The Secret You Probably Didn't Know About Intervention

"Intervention" is one of A&E's longest-running shows, with 23 seasons and counting. An Emmy award recipient for Outstanding Reality Program, the show revolves around the lives of people who are struggling with substance addiction. As you can tell by the name, an intervention is planned for the show's cast members in an attempt to turn their lives around, which is then documented and shown on TV.

Each episode follows more or less the same format. The participant finds themselves in an intervention meeting that had been organized without their knowledge, and they're asked to choose between two options: enroll in a rehabilitation program or be cut off from their friends and family, per the Daily Beast. Most participants end up choosing the former, and their road to recovery gets documented on the show.

While the Daily Beast's calculated success rate of 71% on "Intervention" looks promising, there's more to the show than what meets the eye. While it appears like a great show that can have a positive and lasting impact on people dependent on drugs, alcohol, and other substances, the program might not have always been exactly honest about what goes on when the cameras aren't rolling.

Not all moments shown on Intervention are authentic

Part of the appeal of reality shows like "Intervention" is the sense of empathy they evoke. Viewers connect to the characters and identify with their failures and successes. It turns out, though, that not everything viewers are seeing is genuine. In the case of "Intervention," some of the scenes are staged.

In a Reddit thread that gathered anecdotes from people who have experience working on reality programs, one user who claimed to have worked on "Intervention" said that some participants on the show had been asked to act for the cameras. "The crew doesn't 'follow' the addict. They plan in advance the scenes they need to get/what they need the addict to do ie. using drugs, buying drugs, getting in [a] fight with family at dinner," the post read. "Some of the drama is real, but the producers force the situations that make the drama happen."

However, in a separate Reddit AMA (Ask Me Anything) thread by Chris Baron, a cinematographer that had worked on "Intervention," said that the show is nothing but truthful. "I can say truthfully say that Intervention is the most honest show that I have been a part of," Baron shared. "The subject nor the family receive money, other than an opportunity to get help. The craziness that you see is real, addiction is crazy."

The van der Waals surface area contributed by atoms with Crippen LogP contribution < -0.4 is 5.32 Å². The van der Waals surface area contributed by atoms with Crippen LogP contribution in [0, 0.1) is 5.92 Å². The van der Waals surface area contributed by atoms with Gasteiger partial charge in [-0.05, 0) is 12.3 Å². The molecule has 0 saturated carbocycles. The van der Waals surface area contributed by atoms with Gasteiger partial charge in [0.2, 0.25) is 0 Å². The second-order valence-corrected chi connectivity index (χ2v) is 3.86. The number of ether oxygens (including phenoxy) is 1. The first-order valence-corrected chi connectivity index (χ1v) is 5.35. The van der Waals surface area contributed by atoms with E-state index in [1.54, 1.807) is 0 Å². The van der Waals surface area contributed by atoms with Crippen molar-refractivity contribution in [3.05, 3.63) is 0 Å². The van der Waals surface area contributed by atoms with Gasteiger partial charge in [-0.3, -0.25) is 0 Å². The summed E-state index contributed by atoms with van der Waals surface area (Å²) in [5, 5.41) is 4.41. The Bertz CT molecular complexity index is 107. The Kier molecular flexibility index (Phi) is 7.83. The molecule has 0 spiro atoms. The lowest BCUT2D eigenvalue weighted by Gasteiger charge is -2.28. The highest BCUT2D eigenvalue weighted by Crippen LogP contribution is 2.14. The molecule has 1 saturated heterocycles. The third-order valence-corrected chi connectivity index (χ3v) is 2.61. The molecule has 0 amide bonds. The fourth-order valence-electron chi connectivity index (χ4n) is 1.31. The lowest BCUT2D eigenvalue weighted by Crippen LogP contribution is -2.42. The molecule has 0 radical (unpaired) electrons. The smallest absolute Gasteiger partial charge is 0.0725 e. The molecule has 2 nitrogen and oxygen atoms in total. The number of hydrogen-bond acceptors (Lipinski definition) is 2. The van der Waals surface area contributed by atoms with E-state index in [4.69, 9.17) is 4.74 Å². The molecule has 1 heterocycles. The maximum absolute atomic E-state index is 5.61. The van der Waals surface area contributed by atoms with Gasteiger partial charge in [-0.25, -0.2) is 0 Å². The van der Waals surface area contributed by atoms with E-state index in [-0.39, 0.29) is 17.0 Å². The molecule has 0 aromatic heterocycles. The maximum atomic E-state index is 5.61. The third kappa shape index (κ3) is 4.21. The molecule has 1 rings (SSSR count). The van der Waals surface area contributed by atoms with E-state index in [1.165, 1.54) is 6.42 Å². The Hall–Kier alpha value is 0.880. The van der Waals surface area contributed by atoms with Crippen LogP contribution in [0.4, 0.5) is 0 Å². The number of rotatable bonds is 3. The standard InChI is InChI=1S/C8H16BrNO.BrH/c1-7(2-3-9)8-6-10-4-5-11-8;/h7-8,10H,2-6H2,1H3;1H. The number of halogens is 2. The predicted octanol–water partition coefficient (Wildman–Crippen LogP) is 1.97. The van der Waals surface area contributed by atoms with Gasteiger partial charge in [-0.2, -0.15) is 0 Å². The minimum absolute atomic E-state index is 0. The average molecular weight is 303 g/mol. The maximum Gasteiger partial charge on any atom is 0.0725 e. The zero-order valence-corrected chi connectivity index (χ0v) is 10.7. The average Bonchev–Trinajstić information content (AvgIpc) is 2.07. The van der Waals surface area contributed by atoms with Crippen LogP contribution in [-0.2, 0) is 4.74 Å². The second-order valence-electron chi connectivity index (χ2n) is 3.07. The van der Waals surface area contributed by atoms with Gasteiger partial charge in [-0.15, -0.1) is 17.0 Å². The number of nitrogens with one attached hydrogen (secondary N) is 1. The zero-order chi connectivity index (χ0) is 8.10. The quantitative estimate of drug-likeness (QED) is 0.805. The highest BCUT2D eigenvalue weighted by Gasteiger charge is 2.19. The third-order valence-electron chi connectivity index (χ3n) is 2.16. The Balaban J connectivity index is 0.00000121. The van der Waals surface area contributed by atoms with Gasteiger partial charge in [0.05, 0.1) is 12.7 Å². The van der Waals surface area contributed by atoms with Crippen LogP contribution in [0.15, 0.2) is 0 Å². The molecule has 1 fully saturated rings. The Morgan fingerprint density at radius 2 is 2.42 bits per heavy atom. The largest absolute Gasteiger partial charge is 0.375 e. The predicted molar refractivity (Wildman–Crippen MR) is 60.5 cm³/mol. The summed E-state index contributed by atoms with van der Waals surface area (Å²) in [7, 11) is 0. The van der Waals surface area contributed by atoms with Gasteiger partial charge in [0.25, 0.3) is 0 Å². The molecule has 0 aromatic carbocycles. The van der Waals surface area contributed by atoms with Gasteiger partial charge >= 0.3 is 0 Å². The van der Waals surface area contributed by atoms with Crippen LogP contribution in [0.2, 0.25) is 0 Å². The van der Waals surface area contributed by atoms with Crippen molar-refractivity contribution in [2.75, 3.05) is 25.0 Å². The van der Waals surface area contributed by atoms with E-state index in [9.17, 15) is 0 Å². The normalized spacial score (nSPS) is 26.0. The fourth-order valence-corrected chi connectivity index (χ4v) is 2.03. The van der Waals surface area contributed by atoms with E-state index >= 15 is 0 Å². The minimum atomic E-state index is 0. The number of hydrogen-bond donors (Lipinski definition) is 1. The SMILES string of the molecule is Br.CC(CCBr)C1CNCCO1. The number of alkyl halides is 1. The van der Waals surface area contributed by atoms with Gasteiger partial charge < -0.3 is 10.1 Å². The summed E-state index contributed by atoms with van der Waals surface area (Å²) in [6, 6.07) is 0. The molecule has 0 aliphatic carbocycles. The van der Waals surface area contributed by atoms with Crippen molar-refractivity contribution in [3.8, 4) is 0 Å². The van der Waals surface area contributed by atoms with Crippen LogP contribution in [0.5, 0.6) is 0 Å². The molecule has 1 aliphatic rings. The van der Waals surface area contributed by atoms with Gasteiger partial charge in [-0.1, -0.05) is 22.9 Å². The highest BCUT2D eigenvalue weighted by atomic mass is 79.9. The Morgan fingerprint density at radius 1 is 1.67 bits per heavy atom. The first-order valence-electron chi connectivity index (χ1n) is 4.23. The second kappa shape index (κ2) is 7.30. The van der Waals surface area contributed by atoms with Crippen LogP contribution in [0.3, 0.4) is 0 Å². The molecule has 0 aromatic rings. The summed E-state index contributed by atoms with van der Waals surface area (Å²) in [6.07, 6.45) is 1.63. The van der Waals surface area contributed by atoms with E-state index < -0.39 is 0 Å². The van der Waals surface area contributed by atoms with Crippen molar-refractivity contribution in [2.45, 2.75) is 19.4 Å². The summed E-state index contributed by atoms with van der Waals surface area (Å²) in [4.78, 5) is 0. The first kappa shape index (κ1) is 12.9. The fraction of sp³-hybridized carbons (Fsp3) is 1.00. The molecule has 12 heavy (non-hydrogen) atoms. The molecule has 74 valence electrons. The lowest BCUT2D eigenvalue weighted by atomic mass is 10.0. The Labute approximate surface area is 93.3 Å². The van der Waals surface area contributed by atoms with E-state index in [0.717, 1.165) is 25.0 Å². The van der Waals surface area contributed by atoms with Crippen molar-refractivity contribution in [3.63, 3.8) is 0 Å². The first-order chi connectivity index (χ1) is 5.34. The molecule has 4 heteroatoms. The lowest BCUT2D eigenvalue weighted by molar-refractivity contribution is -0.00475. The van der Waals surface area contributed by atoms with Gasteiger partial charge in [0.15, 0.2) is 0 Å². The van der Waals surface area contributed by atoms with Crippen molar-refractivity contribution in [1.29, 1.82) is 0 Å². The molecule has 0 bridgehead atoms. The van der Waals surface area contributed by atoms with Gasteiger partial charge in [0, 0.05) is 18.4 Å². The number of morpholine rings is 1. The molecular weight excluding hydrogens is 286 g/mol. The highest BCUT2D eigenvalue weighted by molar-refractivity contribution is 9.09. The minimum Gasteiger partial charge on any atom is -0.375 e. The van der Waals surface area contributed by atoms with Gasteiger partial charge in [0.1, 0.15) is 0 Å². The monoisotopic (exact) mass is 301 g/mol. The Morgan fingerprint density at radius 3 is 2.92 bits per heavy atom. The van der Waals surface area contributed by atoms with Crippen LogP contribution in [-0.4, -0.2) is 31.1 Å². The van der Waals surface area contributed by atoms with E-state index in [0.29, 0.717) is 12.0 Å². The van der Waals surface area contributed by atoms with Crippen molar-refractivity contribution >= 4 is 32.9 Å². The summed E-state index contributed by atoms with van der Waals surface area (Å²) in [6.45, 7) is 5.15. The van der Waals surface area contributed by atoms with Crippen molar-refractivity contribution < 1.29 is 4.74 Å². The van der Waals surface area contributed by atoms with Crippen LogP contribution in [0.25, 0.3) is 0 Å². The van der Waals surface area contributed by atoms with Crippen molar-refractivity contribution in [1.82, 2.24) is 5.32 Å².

The Intervention success rate isn't as high as it used to be

It's unclear whether or not there were indeed scenes that were staged to make "Intervention" more interesting, but one thing's for sure: The program really has the power to change people's lives for the better, although the success rate at present isn't as high as when the show started. Per the Daily Beast, the show boasted a 71% success rate in 2010. At the time, 130 out of the 161 participants remained clean and sober.

The success rate dropped to 64.2% in 2013, according to Reality Blurred, a blog that focuses on reality TV. Meanwhile, in 2015, Reality Blurred and Business Insider reported it dropped even further to 55%. There's no further information regarding the show's success rate currently available. Regardless, the team behind the show is proud of what they've achieved.

"I think we get to send a lot of them off to treatment with a little bit of a head start on evaluating themselves and their lives and what's led them to this low point," showrunner Jeff Weaver told Business Insider in 2015. "When our subjects say yes to treatment, they've just undergone an intense documentary process where they're asked hard hitting, deeply personal questions about every aspect of their lives."

If you or someone you know is struggling with substance abuse and addiction, help is available. Get in touch with SAMHSA's 24-hour National Helpline at 1-800-662-HELP (4357).